A Veteran’s Story
Nov 11, 2011 at 10:08 am
Each Veterans Day, I remember the proudest moment of my life: when I stood up in front of family and friends, raised my right hand and made a vow to defend my country. It was nearly 20 years ago on an otherwise unremarkable November day that began what was to be an amazing six-year adventure serving in the Air Force.
This Veterans Day, I am asking you to stand with me and other veterans and support Freedom to Marry’s work to overturn the so-called Defense of Marriage Act. Because of DOMA, servicemembers, veterans, and their families still experience discrimination while serving our country. Will you make a donation today in their honor?
I know first-hand how it feels to be treated differently in the military. Halfway through my enlistment, I came to terms with the fact that I am a gay man. Serving under Don’t Ask, Don’t Tell, I became immediately aware of the dangers of my sexual orientation -- losing a job I loved and the only life I knew.
After serving in silence for a number of years, I knew that I could not continue to work and prosper under such a discriminatory policy. I had no choice but to leave the Air Force. Shortly after, I started on a new path, attending college on the GI Bill, starting my career in non-profit management, and, so luckily, falling in love.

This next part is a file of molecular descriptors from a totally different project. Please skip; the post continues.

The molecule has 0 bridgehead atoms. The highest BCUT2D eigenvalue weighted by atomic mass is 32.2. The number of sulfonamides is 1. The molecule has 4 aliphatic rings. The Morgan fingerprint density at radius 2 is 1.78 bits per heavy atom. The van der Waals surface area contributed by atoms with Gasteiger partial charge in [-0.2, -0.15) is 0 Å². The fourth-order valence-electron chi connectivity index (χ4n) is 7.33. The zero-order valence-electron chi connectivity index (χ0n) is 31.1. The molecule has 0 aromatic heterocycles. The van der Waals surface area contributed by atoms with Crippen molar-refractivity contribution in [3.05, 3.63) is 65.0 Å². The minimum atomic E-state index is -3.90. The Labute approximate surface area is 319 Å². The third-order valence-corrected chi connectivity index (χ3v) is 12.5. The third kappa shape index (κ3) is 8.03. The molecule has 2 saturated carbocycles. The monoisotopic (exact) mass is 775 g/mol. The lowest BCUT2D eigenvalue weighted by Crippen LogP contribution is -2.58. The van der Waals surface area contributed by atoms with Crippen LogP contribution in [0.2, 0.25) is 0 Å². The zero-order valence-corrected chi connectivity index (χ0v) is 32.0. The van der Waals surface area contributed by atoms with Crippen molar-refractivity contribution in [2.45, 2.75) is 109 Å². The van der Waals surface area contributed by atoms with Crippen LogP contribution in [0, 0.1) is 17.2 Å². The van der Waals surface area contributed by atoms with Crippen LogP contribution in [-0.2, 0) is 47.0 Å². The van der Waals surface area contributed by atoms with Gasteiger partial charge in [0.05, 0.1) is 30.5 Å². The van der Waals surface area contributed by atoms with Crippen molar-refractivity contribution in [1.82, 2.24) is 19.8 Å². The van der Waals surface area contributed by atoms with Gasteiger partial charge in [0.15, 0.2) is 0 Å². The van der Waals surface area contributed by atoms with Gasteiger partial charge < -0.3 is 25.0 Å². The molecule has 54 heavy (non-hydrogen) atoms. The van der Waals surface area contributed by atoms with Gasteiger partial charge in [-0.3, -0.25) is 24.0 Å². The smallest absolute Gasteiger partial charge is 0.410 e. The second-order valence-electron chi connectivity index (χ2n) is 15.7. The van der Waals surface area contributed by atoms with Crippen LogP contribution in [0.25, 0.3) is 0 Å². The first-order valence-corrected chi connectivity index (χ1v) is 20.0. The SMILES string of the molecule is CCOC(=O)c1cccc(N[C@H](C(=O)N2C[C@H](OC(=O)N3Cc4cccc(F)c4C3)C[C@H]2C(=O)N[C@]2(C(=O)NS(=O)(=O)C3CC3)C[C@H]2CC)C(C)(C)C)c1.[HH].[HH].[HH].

In 2008, I found myself living what would be the next “proudest moment of my life”. It also took place on an otherwise unremarkable November day when I again stood up before friends and family. But this time it was to vow to love and honor my husband for the rest of my life.
We were one of the lucky 18,000 couples that got married in California before the passage of Prop 8. Within days we went from the joy and elation of celebrating our wedding to watching as voters stripped away the freedom to marry in California.
In that moment my life changed forever and I became an activist, dedicating all my strengths toward one goal: equality. But whether or not I am successful in my new mission is dependent on you. We both know the harsh truth: Our triumphs can only be achieved if we secure the resources we need to make our case. Can you help us make sure we have the dollars we need to win this battle?
As a community, we’ve made incredible strides over the past year. And when he signed the “Don’t Ask, Don’t Tell” repeal bill into law, President Obama honored the sacrifices of so many who had served in silence all these years.
And yet families that are putting their lives on the line for our country still continue to be treated differently, which means we have much more work to do.
I hope you will join me by making a donation today.